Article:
There are many ways to fund a project, I’ve realized. One can work hard, save up for many months, and then put all that savings into the choice project, ignoring family and other more important commitments in the process; or one can ask friends and family for a raise, promising that the money will not all go down the drain of sometimes unrealistic dreams. This is usually a good idea if they are not, at the moment, committed to something else more important themselves. Usually very rare. Or one can apply for a number of grants in the world, promising to make one’s dreams come true.
Most grants however are specific. I got a MacArthur-sponsored grant in 2005, for instance. It came with a stipend of $600 for all of six weeks, with a paid trip to Moi University in Eldoret Kenya for a “Sociocultural Exchange”. The Fulbright of four years later came with a monthly stipend of about $1200 but one had to pay for lodging, and feeding in the United States (totaling usually up to around $800) such that by the end of the program, there was just enough to buy an iPod Classic, a hand-held camera, and a few gifts for hordes of friends and family back home.
Some grants require that the grantee do a couple of things (like write a book, for instance), or stay in a particular location for a period of time. Or do work in a certain area for a period of time. In most cases, except one is already established in that field, it’s hard to find a grant that fits conveniently. That was why when sometimes last year, while pondering a way to continue and expand a project I started as an undergraduate in the University of Ibadan “A Multimedia Dictionary of Yoruba Names”, I constantly ran into a wall of doubt as to the possibility of raising enough funds (and finding enough interested people) to get the project moving. The model I had submitted as an undergraduate project was of just a thousand names borne by Yoruba children, with their meanings and (for the first time) audio pronunciations done by Yoruba speakers. For 2005 Department of Linguistics at the University of Ibadan, it was an impressive work. For a 2015 adult with access to more efficient technology and crowd-sourcing, it was less than a tip of the iceberg.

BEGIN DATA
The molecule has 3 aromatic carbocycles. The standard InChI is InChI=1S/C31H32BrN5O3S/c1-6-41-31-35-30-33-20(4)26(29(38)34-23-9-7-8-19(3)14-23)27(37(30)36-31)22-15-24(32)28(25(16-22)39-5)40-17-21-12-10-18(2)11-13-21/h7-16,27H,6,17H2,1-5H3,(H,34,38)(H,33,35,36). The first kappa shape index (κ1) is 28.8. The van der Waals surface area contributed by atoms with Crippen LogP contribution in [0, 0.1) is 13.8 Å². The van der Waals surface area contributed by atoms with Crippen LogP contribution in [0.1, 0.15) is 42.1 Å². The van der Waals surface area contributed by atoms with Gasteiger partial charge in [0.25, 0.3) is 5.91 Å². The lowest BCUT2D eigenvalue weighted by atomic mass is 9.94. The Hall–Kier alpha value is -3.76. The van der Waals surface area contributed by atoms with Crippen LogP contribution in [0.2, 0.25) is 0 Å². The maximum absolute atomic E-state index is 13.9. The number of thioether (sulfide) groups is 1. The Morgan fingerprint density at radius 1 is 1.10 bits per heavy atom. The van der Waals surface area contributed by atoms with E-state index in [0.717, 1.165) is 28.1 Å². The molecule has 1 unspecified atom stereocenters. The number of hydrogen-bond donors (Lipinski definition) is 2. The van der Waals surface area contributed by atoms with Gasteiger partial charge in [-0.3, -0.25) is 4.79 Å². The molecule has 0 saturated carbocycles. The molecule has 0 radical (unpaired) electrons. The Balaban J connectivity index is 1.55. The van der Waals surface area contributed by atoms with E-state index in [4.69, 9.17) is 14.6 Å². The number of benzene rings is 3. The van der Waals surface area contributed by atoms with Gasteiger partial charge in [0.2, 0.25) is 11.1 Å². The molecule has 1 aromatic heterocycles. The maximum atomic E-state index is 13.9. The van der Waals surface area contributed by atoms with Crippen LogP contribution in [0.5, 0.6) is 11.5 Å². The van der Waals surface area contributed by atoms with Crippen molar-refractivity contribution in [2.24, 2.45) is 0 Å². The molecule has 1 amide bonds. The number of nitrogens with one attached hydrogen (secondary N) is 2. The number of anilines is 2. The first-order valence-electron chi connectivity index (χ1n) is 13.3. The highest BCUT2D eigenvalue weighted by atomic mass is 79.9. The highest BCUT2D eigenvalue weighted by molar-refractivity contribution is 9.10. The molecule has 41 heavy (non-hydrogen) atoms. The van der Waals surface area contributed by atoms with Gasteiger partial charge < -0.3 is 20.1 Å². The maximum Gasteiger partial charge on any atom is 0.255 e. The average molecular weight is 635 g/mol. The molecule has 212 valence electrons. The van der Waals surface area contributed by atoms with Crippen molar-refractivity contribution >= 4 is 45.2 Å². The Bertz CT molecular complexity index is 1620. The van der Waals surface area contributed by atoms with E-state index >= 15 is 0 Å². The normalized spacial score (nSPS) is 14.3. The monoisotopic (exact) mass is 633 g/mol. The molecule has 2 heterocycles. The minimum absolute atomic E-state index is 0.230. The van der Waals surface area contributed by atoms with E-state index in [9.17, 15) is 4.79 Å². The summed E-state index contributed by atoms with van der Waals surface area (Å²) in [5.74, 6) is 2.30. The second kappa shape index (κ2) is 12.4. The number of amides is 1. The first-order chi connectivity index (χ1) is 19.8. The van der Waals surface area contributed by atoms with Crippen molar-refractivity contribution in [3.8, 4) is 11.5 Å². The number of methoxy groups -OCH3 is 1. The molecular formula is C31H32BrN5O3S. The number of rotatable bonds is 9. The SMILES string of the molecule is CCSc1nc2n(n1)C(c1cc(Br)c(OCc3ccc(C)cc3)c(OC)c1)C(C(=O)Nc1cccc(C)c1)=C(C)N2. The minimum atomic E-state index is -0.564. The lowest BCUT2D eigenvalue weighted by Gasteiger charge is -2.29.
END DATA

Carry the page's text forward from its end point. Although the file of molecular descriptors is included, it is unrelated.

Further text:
I didn’t have enough savings to start the project on such a scale that I envisioned, and I couldn’t think of any grants that could fund it. Even the Fulbright Alumni Innovative Fund (for past Fulbrighters), as diverse as it is, was limited to a number of categories which doesn’t accommodate a project focused on lexicography and language documentation. There is the MacArthur Genius Grant, a suitable and appropriate grant that makes no demands on the grantee but rewards them (with $650,000 over five years) to be able to achieve their dreams without the drag of a 9-5 job in a busy city. Problem was, one needed to be nominated, and the folks who nominate are usually not known to anyone but the MacArthur folks. Finally out of options, the idea of crowd-funding struck me, just as quickly as the imperative to use 2015 as a year to proceed with the dictionary idea in the first place. I’ve had some contact with Indiegogo before now, but only through friends who had asked me to donate to their project. I’d also heard of Kickstarter, GoFundMe, GlobalGiving, and a couple of other crowd-funding sites. I did a little search on all of them and found Indiegogo most appropriate. Unlike Kickstarter, they don’t send all the pledged amount back to the owners if the goal is not reached. They do take 5%-9% on all the funds raised though, which makes sense when we realize that they’re also in business to make a profit.